Stepping Through Mistaken Portals of Discovery
Remembering the whole person behind the submitted college essay
During those few times when we are not overencumbered with responsibilities, we rarely look up or around to notice how light and spacious the world is. In such circumstanced, we don’t always realize how lucky we are.
Last week I was discussing with a friend that people in their 40s and 50s often find themselves attending simultaneously to the needs of both their children and their parents. According to my small sample size, parents in their 40s prioritize the children while eyeing their parents, while parents in their 50s pivot to inevitable parental transitions while eyeing their children. Discussing these challenges, I enjoyed commiserating with my overwhelmed friend, quoting John Lennon: “Nobody told me there'd be days like these!”
Sometimes we turn to gurus and other sage and experienced people for the advice that will help us calm our minds or make better decisions. My wife Kate has been facilitating a new mom support group in downtown Davis for the last 22 years. You might know someone who has benefitted from the advice and fellowship that she has offered during that time. Even though she has three kids at home, one with challenging disabilities, she has been facilitating this group on an unpaid basis over the last two years, telling me recently that our other sources of income allow her to do so. (Finally, she has set up her own Patreon in case those who benefit would want to pitch in.) She learns so much from running “the group” (as we call it), and our friends and our children all benefit from the wisdom shared by my favorite complimentary life coach.
Speaking of advice, Google and the Apple News app both seem to know that I am editing a collection of writing advice, for they keep sending me to websites with advice on other topics. For example, yesterday Google News directed me to an “Ask Amy” advice column titled “Alcoholic wife wants husband's support to regain sobriety.” In it, a wife discusses the trepidation she feels in approaching her husband for help kicking the secret drinking habit that started six months after he gave her an ultimatum: quit drinking or get divorced. She needed him to forgive her relapse so she could count on her support to make healthier choices. I hope the husband accepts his wife and supports her. As shame researcher Brené Brown says, “What we don’t need in the midst of struggle is shame for being human.”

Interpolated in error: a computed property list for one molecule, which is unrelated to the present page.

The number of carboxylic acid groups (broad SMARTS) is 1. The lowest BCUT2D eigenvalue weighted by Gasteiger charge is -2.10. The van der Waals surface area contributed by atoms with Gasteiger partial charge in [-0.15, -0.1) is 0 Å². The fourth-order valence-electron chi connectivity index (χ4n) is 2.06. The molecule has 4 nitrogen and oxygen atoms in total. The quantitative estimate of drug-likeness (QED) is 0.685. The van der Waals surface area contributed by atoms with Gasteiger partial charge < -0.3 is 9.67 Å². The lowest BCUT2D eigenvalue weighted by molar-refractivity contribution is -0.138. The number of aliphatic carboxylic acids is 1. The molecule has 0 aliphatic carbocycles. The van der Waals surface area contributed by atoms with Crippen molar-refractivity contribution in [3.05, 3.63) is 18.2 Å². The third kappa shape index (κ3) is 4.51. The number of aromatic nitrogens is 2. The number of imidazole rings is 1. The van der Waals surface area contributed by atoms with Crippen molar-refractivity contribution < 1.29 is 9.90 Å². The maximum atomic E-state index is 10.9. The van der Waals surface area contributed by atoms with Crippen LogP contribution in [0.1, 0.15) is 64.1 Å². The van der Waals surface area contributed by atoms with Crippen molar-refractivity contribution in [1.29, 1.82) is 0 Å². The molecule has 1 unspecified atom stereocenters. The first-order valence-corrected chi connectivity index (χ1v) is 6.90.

Reading this column, I also thought of my students. Overwhelmed by what this pandemic hath wrought, they find it difficult (as I do) to find the physical and mental space to engage in the sort of deep work necessary to write a long feature or profile for my journalism class. What’s more, my students know that I evaluate their submissions fairly and dispassionately, meaning that I spend part of my time with them pointing out the inadequacies in their writing.
We can see why this process overwhelms some students. My classes (and most college classes) come with an unspoken ultimatum: Do the necessary work, or you will fail. I keep up my part of this agreement by judging students texts and administering the rules, but, like the husband of the alcoholic wife (we hope), I also focus on the person making the mistakes, and the steps that can be taken to encourage discovery and growth.
The very last quotation in my writing advice collection is by Book Thief author Markus Zusak. He says, “Failure has been my best friend as a writer. It tests you, to see if you have what it takes to see it through.” I agree! I impress upon my students that the mistakes in their essays can be what James Joyce calls “portals of discovery,” that is, if they can free themselves of the feelings of dread and shame that they usually attach to egregious errors. Our mistakes, relapses, and repeated blunders give my students and me topics to discuss in class and office hours: they make learning possible.
But so that I do not become a dour and captious carper who seems preoccupied only with mistakes, I remind myself daily that patience and compassion for my beleaguered students must balance, perhaps overbalance, the implied ultimatum of the classroom. This pandemic has hopefully taught us all lessons about people (and perhaps about writing) that Gautama Buddha shared 25 centuries ago: “As rain falls equally on the just and the unjust, do not burden your heart with judgments but rain your kindness equally on all.”
I send deep thanks to everyone who supports me on Patreon, and who therefore make our weekly remote pandemic pub quiz possible. Special praise goes to our new Patreon patrons, Michael and Catlyn, and to our sustaining members, represented by the teams Quizimodo, The Outside Agitators, The Original Vincibles, and Bono’s Pro Bono Obo Bonobos. Let me know If you would like me to add you or your team to this list.
P.S. Here are three questions from last week’s Pub Quiz:
1. Countries of the World. Which of the following is the equivalent in Lichtenstein of an American president? Would that be a king, a prince, a regent, or a viscount?
2. Popular Acronyms. Originating in the 19th century, what acronym is spoken more than any other?
3. Science. What is the oldest of the natural sciences?
P.P.S. One more piece of writing advice: “The perfect ending should take the reader slightly by surprise and yet seem exactly right to him. He didn’t expect the article to end so soon, or so abruptly, or to say what it did. But he knows it when he sees it. Like a good lead, it works.” William Zinsser